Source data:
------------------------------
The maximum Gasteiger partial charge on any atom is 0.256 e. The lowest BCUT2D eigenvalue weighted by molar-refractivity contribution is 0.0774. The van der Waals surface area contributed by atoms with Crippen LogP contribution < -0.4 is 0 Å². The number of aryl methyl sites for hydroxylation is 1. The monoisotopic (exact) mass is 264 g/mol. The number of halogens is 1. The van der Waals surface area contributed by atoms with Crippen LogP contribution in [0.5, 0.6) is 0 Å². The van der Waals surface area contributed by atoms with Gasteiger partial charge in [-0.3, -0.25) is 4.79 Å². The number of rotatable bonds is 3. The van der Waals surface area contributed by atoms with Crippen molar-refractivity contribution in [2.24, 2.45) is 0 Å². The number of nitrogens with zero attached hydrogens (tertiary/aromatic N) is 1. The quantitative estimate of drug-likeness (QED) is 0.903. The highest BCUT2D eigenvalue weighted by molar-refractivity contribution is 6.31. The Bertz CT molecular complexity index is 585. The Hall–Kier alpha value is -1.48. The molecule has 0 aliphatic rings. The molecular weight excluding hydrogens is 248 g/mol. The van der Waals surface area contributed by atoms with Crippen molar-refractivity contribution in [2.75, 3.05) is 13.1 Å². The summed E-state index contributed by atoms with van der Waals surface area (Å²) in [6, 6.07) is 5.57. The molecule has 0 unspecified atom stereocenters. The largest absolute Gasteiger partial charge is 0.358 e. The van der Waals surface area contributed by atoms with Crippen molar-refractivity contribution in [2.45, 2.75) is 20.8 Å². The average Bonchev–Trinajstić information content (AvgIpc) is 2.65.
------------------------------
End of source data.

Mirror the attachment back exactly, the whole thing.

The maximum Gasteiger partial charge on any atom is 0.256 e. The lowest BCUT2D eigenvalue weighted by molar-refractivity contribution is 0.0774. The van der Waals surface area contributed by atoms with Crippen LogP contribution < -0.4 is 0 Å². The number of aryl methyl sites for hydroxylation is 1. The monoisotopic (exact) mass is 264 g/mol. The number of halogens is 1. The van der Waals surface area contributed by atoms with Crippen LogP contribution in [0.5, 0.6) is 0 Å². The van der Waals surface area contributed by atoms with Gasteiger partial charge in [-0.3, -0.25) is 4.79 Å². The number of rotatable bonds is 3. The van der Waals surface area contributed by atoms with Crippen molar-refractivity contribution in [2.24, 2.45) is 0 Å². The number of nitrogens with zero attached hydrogens (tertiary/aromatic N) is 1. The quantitative estimate of drug-likeness (QED) is 0.903. The highest BCUT2D eigenvalue weighted by molar-refractivity contribution is 6.31. The Bertz CT molecular complexity index is 585. The Hall–Kier alpha value is -1.48. The molecule has 0 aliphatic rings. The molecular weight excluding hydrogens is 248 g/mol. The van der Waals surface area contributed by atoms with Crippen molar-refractivity contribution in [2.75, 3.05) is 13.1 Å². The summed E-state index contributed by atoms with van der Waals surface area (Å²) in [6, 6.07) is 5.57. The molecule has 0 unspecified atom stereocenters. The largest absolute Gasteiger partial charge is 0.358 e. The van der Waals surface area contributed by atoms with Crippen molar-refractivity contribution in [2.45, 2.75) is 20.8 Å². The average Bonchev–Trinajstić information content (AvgIpc) is 2.65.